Improvement of land surface - atmosphere interactions in a WRF/Urban modeling system for Indianapolis, IN

Monday, 15 December 2014
Daniel P Sarmiento1, Kenneth J Davis1, Thomas Lauvaux1, Natasha L Miles2 and Scott Richardson2, (1)Pennsylvania State University Main Campus, University Park, PA, United States, (2)Penn State Univ, University Park, PA, United States
The goal of the Indianapolis Flux Project (INFLUX) is to quantify greenhouse gas (GHG) emissions from Indianapolis using high-resolution atmospheric inversions. The mesoscale model WRF is being used to simulate regional meteorology over the area. In order to accurately quantify the GHG emissions, it is important to optimize atmospheric transport, including simulation of the meteorological conditions characteristic of urban environments. Urban environments have their own unique effects on local meteorology, which typically include but are not limited to: increases in atmospheric boundary layer (ABL) height, increases in surface air temperature, decreases in surface water vapor flux, and an increase in the land surface temperature, all relative to a rural, more heavily vegetated environment. Our goal is to evaluate the modeled meteorology with observations, identify discrepancies, and identify ways to reduce these discrepancies, which will lead to a more accurate assessment of GHG emissions through the use of an atmospheric inversion.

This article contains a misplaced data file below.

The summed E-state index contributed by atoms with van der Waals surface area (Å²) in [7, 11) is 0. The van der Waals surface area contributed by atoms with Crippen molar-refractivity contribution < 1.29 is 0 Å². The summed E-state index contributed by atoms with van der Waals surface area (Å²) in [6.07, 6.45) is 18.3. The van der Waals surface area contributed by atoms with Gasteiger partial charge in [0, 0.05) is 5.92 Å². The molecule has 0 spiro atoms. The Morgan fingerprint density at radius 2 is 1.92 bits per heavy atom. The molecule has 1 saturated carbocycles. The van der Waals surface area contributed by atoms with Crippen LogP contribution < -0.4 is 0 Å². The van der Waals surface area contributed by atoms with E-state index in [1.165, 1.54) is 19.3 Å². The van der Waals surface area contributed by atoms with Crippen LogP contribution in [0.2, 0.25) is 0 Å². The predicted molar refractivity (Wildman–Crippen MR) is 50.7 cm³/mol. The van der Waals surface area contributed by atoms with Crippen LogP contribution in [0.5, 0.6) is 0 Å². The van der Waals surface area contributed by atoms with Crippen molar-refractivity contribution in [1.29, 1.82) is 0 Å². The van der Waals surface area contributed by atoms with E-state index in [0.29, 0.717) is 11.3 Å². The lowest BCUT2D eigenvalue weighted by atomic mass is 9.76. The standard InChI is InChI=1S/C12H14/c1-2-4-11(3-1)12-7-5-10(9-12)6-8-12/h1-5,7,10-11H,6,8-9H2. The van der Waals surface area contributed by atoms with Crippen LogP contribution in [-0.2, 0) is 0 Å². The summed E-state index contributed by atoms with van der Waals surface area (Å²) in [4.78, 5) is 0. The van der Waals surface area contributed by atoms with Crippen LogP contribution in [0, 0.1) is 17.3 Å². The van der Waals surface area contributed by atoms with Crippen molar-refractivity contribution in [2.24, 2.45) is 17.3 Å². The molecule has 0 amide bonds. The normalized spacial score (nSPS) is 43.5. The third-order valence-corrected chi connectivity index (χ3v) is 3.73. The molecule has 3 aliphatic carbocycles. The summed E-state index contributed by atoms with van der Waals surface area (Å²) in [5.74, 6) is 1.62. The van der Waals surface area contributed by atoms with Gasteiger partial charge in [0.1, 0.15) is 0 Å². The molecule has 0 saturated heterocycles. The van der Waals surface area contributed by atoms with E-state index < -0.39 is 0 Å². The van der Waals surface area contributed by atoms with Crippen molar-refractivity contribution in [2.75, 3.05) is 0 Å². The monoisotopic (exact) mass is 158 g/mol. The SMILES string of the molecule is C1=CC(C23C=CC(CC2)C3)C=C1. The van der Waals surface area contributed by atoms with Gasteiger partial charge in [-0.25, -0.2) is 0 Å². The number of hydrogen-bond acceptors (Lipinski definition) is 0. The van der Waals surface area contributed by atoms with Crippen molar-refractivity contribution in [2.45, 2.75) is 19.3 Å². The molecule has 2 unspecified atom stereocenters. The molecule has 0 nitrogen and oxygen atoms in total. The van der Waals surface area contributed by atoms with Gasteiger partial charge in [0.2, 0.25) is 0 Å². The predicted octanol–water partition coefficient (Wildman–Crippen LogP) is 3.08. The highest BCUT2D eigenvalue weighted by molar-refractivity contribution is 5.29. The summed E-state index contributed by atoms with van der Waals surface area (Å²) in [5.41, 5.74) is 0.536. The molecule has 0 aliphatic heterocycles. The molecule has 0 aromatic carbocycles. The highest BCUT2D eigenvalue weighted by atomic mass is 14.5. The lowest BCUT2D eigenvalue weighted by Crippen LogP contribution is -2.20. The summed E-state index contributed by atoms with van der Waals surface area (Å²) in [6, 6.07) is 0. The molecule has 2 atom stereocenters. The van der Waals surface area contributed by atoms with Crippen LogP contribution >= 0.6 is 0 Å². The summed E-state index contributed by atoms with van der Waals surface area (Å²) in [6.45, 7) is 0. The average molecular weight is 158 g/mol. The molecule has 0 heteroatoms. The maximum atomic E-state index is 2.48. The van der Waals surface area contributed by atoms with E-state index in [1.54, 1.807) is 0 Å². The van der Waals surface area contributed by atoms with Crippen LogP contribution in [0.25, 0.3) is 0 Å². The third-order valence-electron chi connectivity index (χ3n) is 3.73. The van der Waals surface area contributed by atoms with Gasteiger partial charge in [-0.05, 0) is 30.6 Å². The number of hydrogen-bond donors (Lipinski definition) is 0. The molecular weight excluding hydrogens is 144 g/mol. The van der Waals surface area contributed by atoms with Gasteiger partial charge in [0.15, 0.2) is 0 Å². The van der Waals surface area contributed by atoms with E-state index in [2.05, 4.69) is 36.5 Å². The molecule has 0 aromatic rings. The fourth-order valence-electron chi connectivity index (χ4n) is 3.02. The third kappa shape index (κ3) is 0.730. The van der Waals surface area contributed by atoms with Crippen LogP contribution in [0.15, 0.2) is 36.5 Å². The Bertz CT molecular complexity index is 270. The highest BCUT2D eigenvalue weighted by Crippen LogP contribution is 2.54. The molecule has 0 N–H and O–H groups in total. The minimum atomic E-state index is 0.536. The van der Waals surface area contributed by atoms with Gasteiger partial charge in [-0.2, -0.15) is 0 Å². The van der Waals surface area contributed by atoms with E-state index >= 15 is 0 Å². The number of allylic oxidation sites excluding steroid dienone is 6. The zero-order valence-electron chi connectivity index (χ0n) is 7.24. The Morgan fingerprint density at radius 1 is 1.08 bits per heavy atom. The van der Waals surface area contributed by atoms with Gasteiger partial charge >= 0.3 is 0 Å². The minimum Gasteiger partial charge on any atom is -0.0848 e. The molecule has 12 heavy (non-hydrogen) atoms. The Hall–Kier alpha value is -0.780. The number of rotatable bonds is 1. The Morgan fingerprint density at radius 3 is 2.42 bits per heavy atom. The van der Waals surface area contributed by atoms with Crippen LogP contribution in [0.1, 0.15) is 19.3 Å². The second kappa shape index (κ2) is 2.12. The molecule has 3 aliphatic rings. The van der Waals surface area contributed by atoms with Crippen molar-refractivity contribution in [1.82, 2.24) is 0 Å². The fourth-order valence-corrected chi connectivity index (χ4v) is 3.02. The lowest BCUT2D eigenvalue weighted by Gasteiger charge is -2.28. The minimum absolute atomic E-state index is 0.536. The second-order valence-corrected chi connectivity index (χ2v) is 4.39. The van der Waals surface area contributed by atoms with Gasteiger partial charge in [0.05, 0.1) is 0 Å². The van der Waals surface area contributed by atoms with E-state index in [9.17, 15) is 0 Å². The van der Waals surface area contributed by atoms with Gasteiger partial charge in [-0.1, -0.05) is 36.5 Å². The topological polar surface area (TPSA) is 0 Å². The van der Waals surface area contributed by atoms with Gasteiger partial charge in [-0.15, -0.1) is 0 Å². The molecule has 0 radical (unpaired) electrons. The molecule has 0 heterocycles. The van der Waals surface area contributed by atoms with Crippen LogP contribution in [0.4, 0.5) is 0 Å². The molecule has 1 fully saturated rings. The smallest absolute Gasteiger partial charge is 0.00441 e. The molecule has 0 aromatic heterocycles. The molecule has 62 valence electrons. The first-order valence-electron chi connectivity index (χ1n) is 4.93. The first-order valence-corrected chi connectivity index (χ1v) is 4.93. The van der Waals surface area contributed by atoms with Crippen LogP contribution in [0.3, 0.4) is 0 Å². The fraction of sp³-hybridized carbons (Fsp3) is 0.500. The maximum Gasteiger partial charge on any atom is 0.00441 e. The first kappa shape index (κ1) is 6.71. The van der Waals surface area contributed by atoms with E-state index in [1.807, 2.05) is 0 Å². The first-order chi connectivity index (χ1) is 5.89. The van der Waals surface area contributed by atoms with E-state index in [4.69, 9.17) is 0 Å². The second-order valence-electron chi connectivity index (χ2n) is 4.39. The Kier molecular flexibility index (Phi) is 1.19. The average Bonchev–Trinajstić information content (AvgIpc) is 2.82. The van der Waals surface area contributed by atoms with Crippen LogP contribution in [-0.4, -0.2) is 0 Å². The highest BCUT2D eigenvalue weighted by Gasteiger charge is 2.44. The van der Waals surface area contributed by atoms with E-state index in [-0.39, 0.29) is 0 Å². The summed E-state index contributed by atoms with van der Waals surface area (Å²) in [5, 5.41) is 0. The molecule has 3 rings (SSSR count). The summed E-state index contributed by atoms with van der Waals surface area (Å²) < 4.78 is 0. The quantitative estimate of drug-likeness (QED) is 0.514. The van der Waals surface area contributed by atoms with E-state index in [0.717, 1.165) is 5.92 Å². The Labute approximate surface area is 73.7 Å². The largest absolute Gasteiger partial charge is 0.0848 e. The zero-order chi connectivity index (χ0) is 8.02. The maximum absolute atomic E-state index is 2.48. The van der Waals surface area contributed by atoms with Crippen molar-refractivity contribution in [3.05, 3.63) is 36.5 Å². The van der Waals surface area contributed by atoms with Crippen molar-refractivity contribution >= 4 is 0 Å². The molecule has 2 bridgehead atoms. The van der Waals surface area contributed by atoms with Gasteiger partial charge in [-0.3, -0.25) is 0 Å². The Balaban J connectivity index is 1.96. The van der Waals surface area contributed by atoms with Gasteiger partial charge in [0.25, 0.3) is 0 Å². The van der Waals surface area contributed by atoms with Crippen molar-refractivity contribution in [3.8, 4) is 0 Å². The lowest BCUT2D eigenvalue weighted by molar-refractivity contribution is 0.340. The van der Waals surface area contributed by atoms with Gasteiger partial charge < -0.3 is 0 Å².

Using different urban canopy models that are available in WRF, discrepancies in the meteorology over the urban areas of Indianapolis were assessed. The modeled results, which spanned from July to August 2013, have been compared to the following meteorological observations: surface air temperatures, surface wind data, and sensible and latent heat fluxes. A custom WRF modification was created in order to reduce the overestimation of urban land cover that was present in the default version of WRF. This modified version of WRF allowed for a more realistic representation of the land surface characteristics and led to more accurate modeled meteorology over the urban domain. By reducing the errors in the meteorology through the use of these WRF modifications, we hope to increase the accuracy of GHG emission estimate that will be produced by the INFLUX project.